The 2020 edition of the Science Europe High Level Workshop on ERA was co-hosted with the Foundation for Science and Technology and the Portuguese Ministry of Science, Technology, and Higher Education. It explored how research and innovation can contribute to crisis recovery and to societal resilience in the context of an evolving research culture.
In its response to the European Commission, Science Europe highlights that future EU legislation on AI needs to strike the right balance between safeguards for users and developers of AI systems, and a legal environment that fosters R&I.
In its response to the European Commission Roadmap for an upcoming legislative proposal on the governance of common European data spaces, Science Europe reinforces the need to consider sectoral policies to ensure coherence.
Science Europe calls on the European Commission to take into account the important role of the research sector as producer and user of data. The longstanding experience of the research sector should feed into the development of an overarching EU data strategy that promotes data access across sectors.
In its response to the EC consultation on the European Strategy for Data, Science Europe also underlines the need to consider sectoral policies to ensure coherence between overarching and sectoral policies.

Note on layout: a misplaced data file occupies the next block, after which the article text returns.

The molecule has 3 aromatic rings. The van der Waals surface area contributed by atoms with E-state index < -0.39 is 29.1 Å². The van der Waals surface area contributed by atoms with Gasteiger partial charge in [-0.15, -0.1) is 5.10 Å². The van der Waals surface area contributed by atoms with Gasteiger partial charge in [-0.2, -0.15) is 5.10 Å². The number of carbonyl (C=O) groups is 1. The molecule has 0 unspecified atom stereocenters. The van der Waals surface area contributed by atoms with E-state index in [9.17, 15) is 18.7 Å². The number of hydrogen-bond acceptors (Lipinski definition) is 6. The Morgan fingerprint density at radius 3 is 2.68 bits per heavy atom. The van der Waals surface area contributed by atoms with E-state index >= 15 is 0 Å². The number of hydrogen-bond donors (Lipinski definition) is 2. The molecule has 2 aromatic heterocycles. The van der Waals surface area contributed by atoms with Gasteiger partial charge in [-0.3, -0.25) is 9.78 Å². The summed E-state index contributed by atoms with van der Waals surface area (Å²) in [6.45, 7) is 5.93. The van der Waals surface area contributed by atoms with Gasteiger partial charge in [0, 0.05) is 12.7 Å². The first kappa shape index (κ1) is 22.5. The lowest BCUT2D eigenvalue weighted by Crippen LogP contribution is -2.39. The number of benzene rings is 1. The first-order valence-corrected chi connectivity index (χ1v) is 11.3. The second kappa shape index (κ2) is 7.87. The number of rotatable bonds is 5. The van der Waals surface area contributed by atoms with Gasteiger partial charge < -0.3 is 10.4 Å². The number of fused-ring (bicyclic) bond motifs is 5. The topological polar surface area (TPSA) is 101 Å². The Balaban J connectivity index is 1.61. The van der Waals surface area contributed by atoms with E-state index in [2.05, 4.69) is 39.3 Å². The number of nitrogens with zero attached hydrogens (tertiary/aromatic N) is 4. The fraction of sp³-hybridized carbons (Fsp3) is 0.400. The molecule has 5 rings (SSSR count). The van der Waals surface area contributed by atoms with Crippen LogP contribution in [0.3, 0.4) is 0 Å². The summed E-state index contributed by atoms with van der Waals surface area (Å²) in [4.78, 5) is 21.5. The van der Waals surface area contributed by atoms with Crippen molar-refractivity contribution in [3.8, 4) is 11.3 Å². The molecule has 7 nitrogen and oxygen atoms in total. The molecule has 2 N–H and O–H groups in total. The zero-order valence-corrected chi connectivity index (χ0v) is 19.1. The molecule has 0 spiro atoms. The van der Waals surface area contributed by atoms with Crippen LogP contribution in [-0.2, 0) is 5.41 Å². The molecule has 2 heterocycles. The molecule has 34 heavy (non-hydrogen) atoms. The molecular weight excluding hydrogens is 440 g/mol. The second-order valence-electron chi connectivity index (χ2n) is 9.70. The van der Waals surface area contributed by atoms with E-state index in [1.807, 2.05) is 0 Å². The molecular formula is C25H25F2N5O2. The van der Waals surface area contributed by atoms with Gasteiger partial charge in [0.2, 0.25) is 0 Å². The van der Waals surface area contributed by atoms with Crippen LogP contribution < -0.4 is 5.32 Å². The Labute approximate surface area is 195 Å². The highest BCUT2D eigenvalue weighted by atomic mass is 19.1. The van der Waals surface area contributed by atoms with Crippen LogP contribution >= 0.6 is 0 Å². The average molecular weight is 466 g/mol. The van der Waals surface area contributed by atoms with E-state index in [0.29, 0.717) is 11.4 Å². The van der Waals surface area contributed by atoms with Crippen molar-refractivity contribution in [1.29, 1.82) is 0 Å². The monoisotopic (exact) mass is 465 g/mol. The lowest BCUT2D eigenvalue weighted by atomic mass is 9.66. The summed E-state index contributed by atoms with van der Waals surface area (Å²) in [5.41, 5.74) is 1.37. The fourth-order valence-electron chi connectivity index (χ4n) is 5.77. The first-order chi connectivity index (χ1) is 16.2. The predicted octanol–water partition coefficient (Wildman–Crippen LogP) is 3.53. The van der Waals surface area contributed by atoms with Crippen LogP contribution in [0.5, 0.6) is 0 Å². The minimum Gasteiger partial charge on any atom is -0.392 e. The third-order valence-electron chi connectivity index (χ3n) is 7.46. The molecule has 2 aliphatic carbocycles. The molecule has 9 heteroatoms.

The 20 and 21 November 2019 Science Europe Workshop on Digital Transformation in Scholarly Communication explored how new possibilities and technologies provided by the digital transformation can impact the future of the scholarly publication process.
Implementing Research Data Management Policies Across Europe: Experiences from Science Europe Member Organisations
Does your organisation want to develop requirements for data management plans (DMPs) or update existing ones?
Take a look at our latest publication to find out how to do so in three steps.
So far, much of the focus of the transition towards Open Access has been on scholarly and scientific articles. However, a significant number of disciplines, notably – but not only – within the Social Sciences, the Arts, and the Humanities produce and heavily use books. This briefing paper identifies the key issues at stake in implementing a policy of Open Access to academic books, and outlines recommendations for different stakeholder groups to facilitate and accelerate such a policy.
Challenging the Current Business Models in Academic Publishing: Accelerators and Obstacles to the Open Access Transition
‘Big Deals’ are one of the dominant but highly-disputed business models in academic publishing. The model needs to be further analysed before it can be used as an instrument to implement and increase Open Access. This workshop was as organised to trigger further expert discussions on the current business models and consider the available alternatives.